Freddie Mercury (5 September 1946 – 24 November 1991) was a British singer, songwriter, record producer, and lead vocalist of the rock band Queen. Regarded as one of the greatest singers in the history of rock music, he was known for his flamboyant stage persona and four-octave vocal range. Mercury defied the conventions of a rock frontman, with his highly theatrical style influencing the artistic direction of Queen. Born in 1946 in Zanzibar to Parsi-Indian parents, he attended English-style boarding schools in India from the age of eight and returned to Zanzibar after secondary school. In 1964, his family fled the Zanzibar Revolution, moving to Middlesex, England. Having studied and written music for years, he formed Queen in 1970 with guitarist Brian May and drummer Roger Taylor. Mercury wrote numerous hits for Queen, including "Killer Queen", "Bohemian Rhapsody", "Somebody to Love", "We Are the Champions", "Don't Stop Me Now", and "Crazy Little Thing Called Love". His charismatic stage performances often saw him interact with the audience, as displayed at the 1985 Live Aid concert. He also led a solo career and served as a producer and guest musician for other artists. Mercury died in 1991 at age 45 due to complications from AIDS. He confirmed the day before his death that he had contracted the disease, having been diagnosed in 1987. Mercury had continued to record with Queen following his diagnosis, and he was posthumously featured on the band's final album, Made in Heaven (1995). In 1992, his tribute concert was held at Wembley Stadium. As a member of Queen, Mercury was posthumously inducted into the Rock and Roll Hall of Fame in 2001, the Songwriters Hall of Fame in 2003, and the UK Music Hall of Fame in 2004. In 1990, he and the other Queen members were awarded the Brit Award for Outstanding Contribution to British Music, and one year after his death Mercury was awarded it individually. In 2005, Queen were awarded an Ivor Novello Award for Outstanding Song Collection from the British Academy of Songwriters, Composers, and Authors. In 2002, Mercury ranked number 58 in the BBC's poll of the 100 Greatest Britons. His career with Queen was dramatised in the 2018 biopic Bohemian Rhapsody.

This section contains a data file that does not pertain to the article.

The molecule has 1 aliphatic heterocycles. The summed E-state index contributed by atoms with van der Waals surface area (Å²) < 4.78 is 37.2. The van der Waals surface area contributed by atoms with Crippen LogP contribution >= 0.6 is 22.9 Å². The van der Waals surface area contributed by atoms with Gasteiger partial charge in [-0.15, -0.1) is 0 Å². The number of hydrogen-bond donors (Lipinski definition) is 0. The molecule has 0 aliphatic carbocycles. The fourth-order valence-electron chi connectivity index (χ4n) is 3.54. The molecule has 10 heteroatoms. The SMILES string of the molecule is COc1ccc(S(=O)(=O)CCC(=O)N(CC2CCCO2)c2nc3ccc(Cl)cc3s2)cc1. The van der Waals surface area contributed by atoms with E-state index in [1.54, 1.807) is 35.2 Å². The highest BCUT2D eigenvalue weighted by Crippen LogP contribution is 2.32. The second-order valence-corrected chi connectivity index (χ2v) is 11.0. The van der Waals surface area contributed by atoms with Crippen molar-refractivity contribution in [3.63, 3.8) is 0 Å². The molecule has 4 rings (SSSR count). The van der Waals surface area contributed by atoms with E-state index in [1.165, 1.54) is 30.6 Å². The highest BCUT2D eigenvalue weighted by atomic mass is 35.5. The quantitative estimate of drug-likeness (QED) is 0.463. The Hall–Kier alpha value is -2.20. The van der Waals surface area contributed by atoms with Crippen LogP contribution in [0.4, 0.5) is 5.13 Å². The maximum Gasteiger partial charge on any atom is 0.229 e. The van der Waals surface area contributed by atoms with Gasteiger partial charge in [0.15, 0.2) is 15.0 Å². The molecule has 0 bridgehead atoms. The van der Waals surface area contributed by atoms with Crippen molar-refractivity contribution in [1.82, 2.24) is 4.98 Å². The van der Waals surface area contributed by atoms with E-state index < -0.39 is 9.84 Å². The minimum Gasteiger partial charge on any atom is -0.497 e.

UK/European Limited Edition 10CD / 2DVD box set of Freddie Mercury - The Solo Collection. Long deleted 2000 Limited Edition box set featuring 10 CDs and 2 DVDs. This incredible package includes albums, singles, rarities and interviews on CD, The Video Collection DVD and The Untold Story documentary DVD plus a 120-page book (cannot be scanned due to book shape) featuring unpublished photographs. The whole thing comes in a deluxe 16" x 12" silver embossed slipcase hard-back book .
RUBY STARR - The First Four... (1971/77)
Ruby Starr, born Constance Henrietta Mierzwiak (1949 - 1995) was a rock singer and recording artist who attained national prominence in the 1970s and 1980s, including for her work with Black Oak Arkansas. Ruby Starr was born to parents Richard Joseph “Dick” Mierzwiak and Henrietta. Her siblings were Richard Jr., and Suzanne Bonita. Known as "Connie" to her family, Starr began performing at the age of nine, singing country music under the stage name Connie Little. Her early bands included Connie and the Blu-Beats, The Downtowners and the Blue Grange Ramblers.